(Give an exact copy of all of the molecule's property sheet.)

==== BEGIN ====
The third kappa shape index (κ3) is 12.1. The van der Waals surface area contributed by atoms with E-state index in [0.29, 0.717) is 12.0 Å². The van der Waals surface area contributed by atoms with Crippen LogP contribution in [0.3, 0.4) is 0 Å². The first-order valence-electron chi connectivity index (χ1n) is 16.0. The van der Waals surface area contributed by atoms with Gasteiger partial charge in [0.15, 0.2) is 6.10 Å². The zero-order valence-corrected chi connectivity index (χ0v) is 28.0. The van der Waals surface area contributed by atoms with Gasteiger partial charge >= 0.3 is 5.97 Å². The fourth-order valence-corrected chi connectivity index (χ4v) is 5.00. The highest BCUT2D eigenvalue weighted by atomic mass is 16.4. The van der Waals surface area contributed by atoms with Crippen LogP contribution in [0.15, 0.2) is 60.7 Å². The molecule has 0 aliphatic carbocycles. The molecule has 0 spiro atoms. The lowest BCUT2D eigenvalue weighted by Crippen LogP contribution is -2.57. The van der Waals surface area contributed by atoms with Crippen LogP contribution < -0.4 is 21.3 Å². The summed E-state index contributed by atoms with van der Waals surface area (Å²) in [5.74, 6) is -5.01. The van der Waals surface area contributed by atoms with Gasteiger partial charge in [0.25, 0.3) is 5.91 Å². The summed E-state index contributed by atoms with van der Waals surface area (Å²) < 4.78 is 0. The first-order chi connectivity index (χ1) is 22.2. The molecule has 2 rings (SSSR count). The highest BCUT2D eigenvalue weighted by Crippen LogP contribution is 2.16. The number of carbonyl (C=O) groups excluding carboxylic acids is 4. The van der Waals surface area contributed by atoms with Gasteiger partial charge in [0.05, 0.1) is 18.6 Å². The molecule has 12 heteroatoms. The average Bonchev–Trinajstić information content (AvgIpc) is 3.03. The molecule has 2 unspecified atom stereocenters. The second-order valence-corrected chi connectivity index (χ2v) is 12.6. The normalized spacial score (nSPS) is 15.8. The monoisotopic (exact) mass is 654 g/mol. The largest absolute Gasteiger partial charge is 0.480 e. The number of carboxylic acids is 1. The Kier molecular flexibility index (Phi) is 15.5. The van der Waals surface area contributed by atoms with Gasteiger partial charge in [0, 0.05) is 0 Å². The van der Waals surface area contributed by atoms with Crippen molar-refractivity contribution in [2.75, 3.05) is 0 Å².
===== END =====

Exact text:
The third kappa shape index (κ3) is 12.1. The van der Waals surface area contributed by atoms with E-state index in [0.29, 0.717) is 12.0 Å². The van der Waals surface area contributed by atoms with Crippen LogP contribution in [0.3, 0.4) is 0 Å². The first-order valence-electron chi connectivity index (χ1n) is 16.0. The van der Waals surface area contributed by atoms with Gasteiger partial charge in [0.15, 0.2) is 6.10 Å². The zero-order valence-corrected chi connectivity index (χ0v) is 28.0. The van der Waals surface area contributed by atoms with Gasteiger partial charge >= 0.3 is 5.97 Å². The fourth-order valence-corrected chi connectivity index (χ4v) is 5.00. The highest BCUT2D eigenvalue weighted by atomic mass is 16.4. The van der Waals surface area contributed by atoms with Crippen LogP contribution in [0.15, 0.2) is 60.7 Å². The molecule has 0 aliphatic carbocycles. The molecule has 0 spiro atoms. The lowest BCUT2D eigenvalue weighted by Crippen LogP contribution is -2.57. The van der Waals surface area contributed by atoms with Crippen LogP contribution < -0.4 is 21.3 Å². The summed E-state index contributed by atoms with van der Waals surface area (Å²) in [5.74, 6) is -5.01. The van der Waals surface area contributed by atoms with Gasteiger partial charge in [0.25, 0.3) is 5.91 Å². The summed E-state index contributed by atoms with van der Waals surface area (Å²) < 4.78 is 0. The first-order chi connectivity index (χ1) is 22.2. The molecule has 2 rings (SSSR count). The highest BCUT2D eigenvalue weighted by Crippen LogP contribution is 2.16. The number of carbonyl (C=O) groups excluding carboxylic acids is 4. The van der Waals surface area contributed by atoms with Gasteiger partial charge in [0.05, 0.1) is 18.6 Å². The molecule has 12 heteroatoms. The average Bonchev–Trinajstić information content (AvgIpc) is 3.03. The molecule has 2 unspecified atom stereocenters. The second-order valence-corrected chi connectivity index (χ2v) is 12.6. The normalized spacial score (nSPS) is 15.8. The monoisotopic (exact) mass is 654 g/mol. The largest absolute Gasteiger partial charge is 0.480 e. The number of carboxylic acids is 1. The Kier molecular flexibility index (Phi) is 15.5. The van der Waals surface area contributed by atoms with Gasteiger partial charge in [0, 0.05) is 0 Å². The van der Waals surface area contributed by atoms with Crippen molar-refractivity contribution in [2.75, 3.05) is 0 Å².